Today's twinkly offer is for our Grubbies Originals, the ideal tree decorating attire for helpful little boys and girls. Beautifully made and built to last, our Originals are simply the perfect denim dungarees just like you used to wear. They are fabulously cool and cosy over our long-sleeved tees teamed with a chunky Christmas cardi cardi or just your best friend. Now available with festive poppy red piping and embroidered pockets. You have until tomorrow to get 20% off our Originals (and free P&P until Christmas). Use the code "Originals20" at checkout.

Merry Wednesday!

Monday, 9 December 2013

Notes on a Grubbies Christmas...the Nativity Play, the Christmas Bookshelf and Kerchiefs straight out of the Wild West

Note 4: The Nativity Play

Were you ever Mary? You'd probably remember if you were. All those children gathered round looking on with envy as wise men and shepherds lay gifts at your feet, the tallest boy in the class rests his arm on your shoulder and you get to sit really, really close to the baby doll.

Yasmin Alibhai Brown wrote in the Independent this week that, unless you had flaxen hair and fair skin as a child, you probably didn't get a plum role like Mary and Joseph. You were more likely to be the second innkeeper or the back end of a donkey. And the more I think about the various nativity plays I've watched over the years, the more I think Yasmin is right. As lovely as all the Marys have been, I can't think of one that was a non-blonde, which I should have thought, for a Galilean Jew, was quite unusual. I might also observe grumpily, that like a bride at her wedding, Mary is generally mute and it's down to Jo to confidently make the hotel arrangements.

And perhaps there is a problem with primary schools in December. Mary, Angel Gabriel and the Narrators have a month of centre stage and glorification. Plenty of other children sit bored round the edges, grateful only that spelling and numeracy appear to have been forgotten for the time being. I always have a quiet admiration for the bored, disinterested children in school plays. There is a hint of stubborn rebellion in their yawns and infernal fiddling.

And, I only recently found out, many of the boys feel acute horror at wearing a dress. It genuinely never occurred to me that four and five year old boys would be upset by their biblical tunics. In our school it wasn't so bad for the reception class who put on the Nativity. But the whole of my daughter's class was cast as the "Night Sky" and girls and boys alike were allocated a long navy silk "tunic" and a sequinned blue bolero. My daughter couldn't believe her luck. Many of the boys came in that morning in tears.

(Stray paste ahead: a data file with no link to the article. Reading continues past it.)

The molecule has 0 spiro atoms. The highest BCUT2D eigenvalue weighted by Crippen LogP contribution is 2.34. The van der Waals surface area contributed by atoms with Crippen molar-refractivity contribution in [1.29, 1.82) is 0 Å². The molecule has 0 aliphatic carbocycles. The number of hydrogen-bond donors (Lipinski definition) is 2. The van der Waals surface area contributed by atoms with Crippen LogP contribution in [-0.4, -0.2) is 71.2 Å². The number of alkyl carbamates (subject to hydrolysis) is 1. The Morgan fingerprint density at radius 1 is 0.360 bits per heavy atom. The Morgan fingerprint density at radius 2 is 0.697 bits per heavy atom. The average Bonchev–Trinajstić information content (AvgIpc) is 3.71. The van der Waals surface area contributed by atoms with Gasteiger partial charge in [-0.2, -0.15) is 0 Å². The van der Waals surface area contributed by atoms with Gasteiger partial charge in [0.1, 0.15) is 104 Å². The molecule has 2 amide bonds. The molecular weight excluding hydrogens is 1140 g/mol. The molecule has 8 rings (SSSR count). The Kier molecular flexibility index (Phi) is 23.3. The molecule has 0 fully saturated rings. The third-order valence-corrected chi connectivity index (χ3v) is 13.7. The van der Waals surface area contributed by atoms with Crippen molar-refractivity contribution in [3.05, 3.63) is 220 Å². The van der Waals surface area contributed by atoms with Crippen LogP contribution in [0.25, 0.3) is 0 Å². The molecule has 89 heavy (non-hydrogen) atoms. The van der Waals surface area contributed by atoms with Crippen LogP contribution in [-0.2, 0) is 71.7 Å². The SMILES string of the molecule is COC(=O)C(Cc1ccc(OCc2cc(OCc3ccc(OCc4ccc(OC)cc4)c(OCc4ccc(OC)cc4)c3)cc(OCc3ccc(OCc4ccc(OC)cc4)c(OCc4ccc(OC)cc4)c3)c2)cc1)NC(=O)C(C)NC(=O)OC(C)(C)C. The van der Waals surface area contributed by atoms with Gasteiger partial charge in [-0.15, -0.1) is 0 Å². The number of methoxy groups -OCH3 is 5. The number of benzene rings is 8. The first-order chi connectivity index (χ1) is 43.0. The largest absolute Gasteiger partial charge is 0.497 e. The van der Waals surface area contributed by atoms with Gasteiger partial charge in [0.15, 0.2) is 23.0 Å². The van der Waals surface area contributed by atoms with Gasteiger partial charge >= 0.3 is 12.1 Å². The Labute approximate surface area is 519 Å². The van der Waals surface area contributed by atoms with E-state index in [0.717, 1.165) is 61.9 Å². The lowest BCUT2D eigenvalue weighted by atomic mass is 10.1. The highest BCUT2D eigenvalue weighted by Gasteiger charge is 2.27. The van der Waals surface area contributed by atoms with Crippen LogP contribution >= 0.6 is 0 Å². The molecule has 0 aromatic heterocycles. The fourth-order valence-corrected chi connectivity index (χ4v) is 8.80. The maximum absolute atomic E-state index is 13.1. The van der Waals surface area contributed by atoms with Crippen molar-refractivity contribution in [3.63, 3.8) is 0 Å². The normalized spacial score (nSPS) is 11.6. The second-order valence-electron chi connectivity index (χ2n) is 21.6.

Yet, however you're cast, the Nativity Play is an abiding memory for most of us. I admire wholeheartedly the attempts of brave primary schools trying to do something a little different, but it's difficult to beat the tears and tea towels of the traditional Nativity.

Note 5: The Christmas Bookshelf

One of our family's favourite Christmas books, The Nativity Play, captures its subject to perfection.* Tracy, the angel, feels beautiful in her sheet and halo but wonders why she doesn't have a magic wand. The other angels torture their audience with their recorders. One of the shepherds waves at his Dad. It's a subtly witty little picture book that young children will love and identify with at this time of year.

This year we have found another Nativity bedtime treat in Nicholas Allen's Jesus' Christmas Party, the story of a grumpy Innkeeper struggling to sleep as a parade of visitors, a blinding light and an exulting angelic chorus descend on his outhouse. Nicholas Allen wrote almost all of my children's favourite books which, with titles like Father Christmas Needs a Wee, The Queen's Knickers and Cinderella's Bum, may say something about my children.

Note 6: Our retro Western Kerchiefs

Whatever happened to the Cowboy Carol? It was the hands down favourite when I was at school and even had the back end of the donkey joining in. Our "Wild Horses" and "Coyote" kerchiefs are the perfect stocking fillers for spirited cowboys and little girls who are bored of mermaids and princesses. Illustrated, printed and hand sewn in Great Britain, they feature quirky, perfectly vintage designs by children's book illustrator, Marion Lindsay. You have until midnight tomorrow (Wednesday, 11 December) to get 15% off any of our Kerchiefs (and with free P&P on all UK orders until Christmas). When shopping, use the discount code "Kerchief15" to grab your Christmassy discount.

* The Nativty Play incidentally is by Nick Butterworth and Mick Inkpen who need no introduction (Kipper, Wibbly Pig, Percy the Parkeeper). Mick Inkpen also wrote Lullbyhullabaloo, which you don't often hear mentioned, but which is one of the very best children's books we own.

Photo credits:  Nativity cartoon by